The twins were joined at the back of the head and shared both cranial bones and veins. Three complex surgeries were done over the course of more than year to effect the separation. The final surgery in June 2020 took some 18 hours and involved an enormous team of specialists, surgeons and anesthesiologists.
It is expected that now the twins will be able to grow up in good health.
The inspiring tale of how the Vatican’s hospital saved poor twins from the heart of Africa began in the pastoral heart of the Holy Father for the suffering and the poor. The Bangui visit of 2015 was remarked at the time for its courage; the security situation in the war-torn country was not absolutely stable. But Pope Francis was determined to go, and the result of the visit is a concrete improvement in the health care for the country’s most fragile, sick children.
It’s possible to wonder, though, if another part of the Holy Father’s message did not quite get through to Bangui, or even the short distance from the Santa Marta residence to Bambino Gesù.
From early on in his pontificate, a distinctive refrain of the Holy Father’s had been that Catholics should remember the day of their baptism and celebrate it. It’s at least as important as a birthday, which every culture remembers and celebrates.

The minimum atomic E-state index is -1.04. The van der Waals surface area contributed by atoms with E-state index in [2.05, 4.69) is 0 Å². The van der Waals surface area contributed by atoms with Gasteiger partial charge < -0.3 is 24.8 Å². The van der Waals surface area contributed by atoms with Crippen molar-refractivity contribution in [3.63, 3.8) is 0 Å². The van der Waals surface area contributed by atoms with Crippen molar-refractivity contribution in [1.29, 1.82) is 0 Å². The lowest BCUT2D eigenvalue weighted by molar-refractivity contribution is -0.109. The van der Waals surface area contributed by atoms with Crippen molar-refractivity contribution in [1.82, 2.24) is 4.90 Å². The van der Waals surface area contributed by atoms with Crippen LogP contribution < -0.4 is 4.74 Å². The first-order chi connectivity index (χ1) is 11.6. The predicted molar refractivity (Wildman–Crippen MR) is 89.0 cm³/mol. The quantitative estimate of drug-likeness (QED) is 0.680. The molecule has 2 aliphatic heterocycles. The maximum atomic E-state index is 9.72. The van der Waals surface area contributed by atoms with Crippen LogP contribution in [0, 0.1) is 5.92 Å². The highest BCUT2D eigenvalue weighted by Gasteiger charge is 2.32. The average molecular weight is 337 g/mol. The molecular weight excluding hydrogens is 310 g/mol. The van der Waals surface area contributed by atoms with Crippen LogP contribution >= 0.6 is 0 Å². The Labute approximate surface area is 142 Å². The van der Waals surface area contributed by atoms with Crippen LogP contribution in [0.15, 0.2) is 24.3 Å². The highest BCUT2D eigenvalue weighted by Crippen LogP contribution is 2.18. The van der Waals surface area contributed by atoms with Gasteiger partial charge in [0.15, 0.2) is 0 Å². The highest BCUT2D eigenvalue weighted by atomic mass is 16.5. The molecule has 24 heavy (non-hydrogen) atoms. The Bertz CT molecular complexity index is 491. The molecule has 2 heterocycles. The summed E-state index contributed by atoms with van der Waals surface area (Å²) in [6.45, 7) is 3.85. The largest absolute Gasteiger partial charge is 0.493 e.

Pope Francis has encouraged adults to check with their parents, or to consult the family records, to learn the date of their baptism, which most people do not know. Commemorating baptismal anniversaries will remind Catholics of the supreme importance of baptism, the Holy Father believes.
Ervina and Prefina Bangalo will not forget the anniversary of their papal baptism. And it may be that Pope Francis chose an important feast day for the baptism to help them remember.
A pastoral puzzle remains. How is it that the pastors, chaplains, doctors and nurses caring for the Bangalo twins in Bangui and in Rome did not see to it that the girls were baptized long before they turned 2 years old? No child in good health should have a baptism delayed for that length of time. Children in danger of death, or gravely sick, should be baptized immediately, even by the parents or medical personnel without waiting to call a priest. Certainly, any baby undergoing serious surgery should be baptized beforehand.